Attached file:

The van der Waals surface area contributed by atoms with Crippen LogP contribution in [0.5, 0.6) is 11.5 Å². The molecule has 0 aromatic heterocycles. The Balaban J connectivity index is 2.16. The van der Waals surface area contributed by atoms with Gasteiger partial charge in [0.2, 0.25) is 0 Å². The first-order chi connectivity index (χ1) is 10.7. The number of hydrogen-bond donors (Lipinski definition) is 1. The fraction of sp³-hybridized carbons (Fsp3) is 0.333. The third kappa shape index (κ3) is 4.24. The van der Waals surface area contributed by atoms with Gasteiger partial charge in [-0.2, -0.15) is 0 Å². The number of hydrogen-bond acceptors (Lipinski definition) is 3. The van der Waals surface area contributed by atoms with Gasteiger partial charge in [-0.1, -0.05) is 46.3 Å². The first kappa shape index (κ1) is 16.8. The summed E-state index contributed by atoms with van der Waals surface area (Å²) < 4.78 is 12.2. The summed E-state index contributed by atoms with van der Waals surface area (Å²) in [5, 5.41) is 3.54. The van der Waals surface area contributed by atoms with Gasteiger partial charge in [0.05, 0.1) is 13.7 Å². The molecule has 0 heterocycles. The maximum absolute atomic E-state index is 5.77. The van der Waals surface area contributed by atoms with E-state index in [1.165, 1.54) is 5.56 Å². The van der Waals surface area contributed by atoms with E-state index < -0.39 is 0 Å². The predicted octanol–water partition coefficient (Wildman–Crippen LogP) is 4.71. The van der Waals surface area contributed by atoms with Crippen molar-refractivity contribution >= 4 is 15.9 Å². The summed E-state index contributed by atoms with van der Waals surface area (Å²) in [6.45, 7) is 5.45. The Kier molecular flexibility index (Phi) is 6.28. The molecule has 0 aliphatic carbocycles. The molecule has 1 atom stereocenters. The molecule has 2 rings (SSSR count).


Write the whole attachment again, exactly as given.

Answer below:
The van der Waals surface area contributed by atoms with Crippen LogP contribution in [0.5, 0.6) is 11.5 Å². The molecule has 0 aromatic heterocycles. The Balaban J connectivity index is 2.16. The van der Waals surface area contributed by atoms with Gasteiger partial charge in [0.2, 0.25) is 0 Å². The first-order chi connectivity index (χ1) is 10.7. The number of hydrogen-bond donors (Lipinski definition) is 1. The fraction of sp³-hybridized carbons (Fsp3) is 0.333. The third kappa shape index (κ3) is 4.24. The van der Waals surface area contributed by atoms with Gasteiger partial charge in [-0.2, -0.15) is 0 Å². The number of hydrogen-bond acceptors (Lipinski definition) is 3. The van der Waals surface area contributed by atoms with Gasteiger partial charge in [-0.1, -0.05) is 46.3 Å². The first kappa shape index (κ1) is 16.8. The summed E-state index contributed by atoms with van der Waals surface area (Å²) < 4.78 is 12.2. The summed E-state index contributed by atoms with van der Waals surface area (Å²) in [5, 5.41) is 3.54. The van der Waals surface area contributed by atoms with Gasteiger partial charge in [0.05, 0.1) is 13.7 Å². The molecule has 0 heterocycles. The maximum absolute atomic E-state index is 5.77. The van der Waals surface area contributed by atoms with E-state index in [1.165, 1.54) is 5.56 Å². The van der Waals surface area contributed by atoms with E-state index < -0.39 is 0 Å². The predicted octanol–water partition coefficient (Wildman–Crippen LogP) is 4.71. The van der Waals surface area contributed by atoms with Crippen molar-refractivity contribution >= 4 is 15.9 Å². The summed E-state index contributed by atoms with van der Waals surface area (Å²) in [6.45, 7) is 5.45. The Kier molecular flexibility index (Phi) is 6.28. The molecule has 0 aliphatic carbocycles. The molecule has 1 atom stereocenters. The molecule has 2 rings (SSSR count).